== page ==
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Special reports

Sculptures made at Art Basel with Swiss machine precision

Swiss artist Raphael Hefti borrowed state-of-the-art milling machine to carve works

by Julia Halperin  |  17 June 2015
Sculptures made at Art Basel with Swiss machine precision
The artist Raphael Hefti with his milling machine at RaebervonStenglin (N1). Photo: David Owens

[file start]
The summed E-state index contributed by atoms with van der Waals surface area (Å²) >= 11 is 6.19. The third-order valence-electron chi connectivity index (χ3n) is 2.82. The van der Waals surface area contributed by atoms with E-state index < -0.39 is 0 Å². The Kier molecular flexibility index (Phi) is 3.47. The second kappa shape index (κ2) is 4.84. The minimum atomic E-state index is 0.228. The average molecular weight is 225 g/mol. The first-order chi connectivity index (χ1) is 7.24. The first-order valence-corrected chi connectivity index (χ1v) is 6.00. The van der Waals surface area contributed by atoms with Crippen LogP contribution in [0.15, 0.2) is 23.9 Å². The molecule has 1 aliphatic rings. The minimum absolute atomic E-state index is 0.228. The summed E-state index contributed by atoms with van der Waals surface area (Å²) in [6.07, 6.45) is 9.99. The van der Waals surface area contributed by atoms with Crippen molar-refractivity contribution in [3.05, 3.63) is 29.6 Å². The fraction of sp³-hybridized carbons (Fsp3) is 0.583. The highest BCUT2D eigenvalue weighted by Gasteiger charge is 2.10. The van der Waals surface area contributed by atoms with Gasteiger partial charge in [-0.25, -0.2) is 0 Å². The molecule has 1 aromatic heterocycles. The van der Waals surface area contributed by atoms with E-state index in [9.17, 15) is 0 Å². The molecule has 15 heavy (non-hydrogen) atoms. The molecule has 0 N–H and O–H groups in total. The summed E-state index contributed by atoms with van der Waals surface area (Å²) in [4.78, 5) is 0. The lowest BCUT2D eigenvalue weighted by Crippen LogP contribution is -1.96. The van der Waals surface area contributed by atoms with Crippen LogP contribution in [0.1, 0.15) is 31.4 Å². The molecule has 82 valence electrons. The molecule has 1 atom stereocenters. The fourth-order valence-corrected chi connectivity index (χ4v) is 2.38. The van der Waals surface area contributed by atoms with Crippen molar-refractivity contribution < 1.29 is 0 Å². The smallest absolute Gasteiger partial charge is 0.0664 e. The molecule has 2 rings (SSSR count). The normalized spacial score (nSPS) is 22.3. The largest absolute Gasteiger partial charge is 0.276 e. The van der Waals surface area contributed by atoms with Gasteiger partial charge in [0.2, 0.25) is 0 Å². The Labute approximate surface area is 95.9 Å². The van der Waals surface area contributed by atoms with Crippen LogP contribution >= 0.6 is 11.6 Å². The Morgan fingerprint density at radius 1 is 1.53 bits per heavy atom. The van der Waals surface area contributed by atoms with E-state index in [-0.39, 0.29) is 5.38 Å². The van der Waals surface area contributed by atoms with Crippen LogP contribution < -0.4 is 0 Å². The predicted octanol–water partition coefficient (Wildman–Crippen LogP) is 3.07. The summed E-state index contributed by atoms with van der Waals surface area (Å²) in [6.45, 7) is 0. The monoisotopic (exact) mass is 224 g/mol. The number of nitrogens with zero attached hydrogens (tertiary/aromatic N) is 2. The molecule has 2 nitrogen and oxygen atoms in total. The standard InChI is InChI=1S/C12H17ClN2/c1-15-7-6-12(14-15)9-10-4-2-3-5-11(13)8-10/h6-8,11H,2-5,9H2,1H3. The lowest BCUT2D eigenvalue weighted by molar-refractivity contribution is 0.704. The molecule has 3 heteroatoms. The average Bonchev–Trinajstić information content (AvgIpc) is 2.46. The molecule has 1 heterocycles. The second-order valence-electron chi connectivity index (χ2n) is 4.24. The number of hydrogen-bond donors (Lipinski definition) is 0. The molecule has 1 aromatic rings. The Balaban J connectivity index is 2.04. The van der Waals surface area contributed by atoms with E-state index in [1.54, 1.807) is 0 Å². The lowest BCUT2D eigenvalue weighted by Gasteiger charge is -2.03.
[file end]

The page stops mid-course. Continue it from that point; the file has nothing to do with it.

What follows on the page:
Who says robots cannot make beautiful art? On Tuesday, VIPs including Thomas Campbell, the director of New York’s Metropolitan Museum of Art, crowded around RaebervonStenglin’s stand (N1) to watch the expert operation of a seven-tonne machine—the kind typically used to produce weapons and watch parts. The Swiss artist Raphael Hefti borrowed the state-of-the-art milling machine from the Swiss manufacturer Schaublin Machines to carve aluminium cylinders into sinuous sculptures in seconds at the fair. Ultra-high-resolution screens, on loan from the electronics company LG, offer close-up footage of the machine peeling away the aluminium. The installation found a particularly appreciative audience in Basel, which relies on these machines to produce the watches and luxury boats that power its economy. “Most of us have no idea where our products come from, but CNC [computer numerical control] machines are actually the backbone of our civilisation,” Hefti says.

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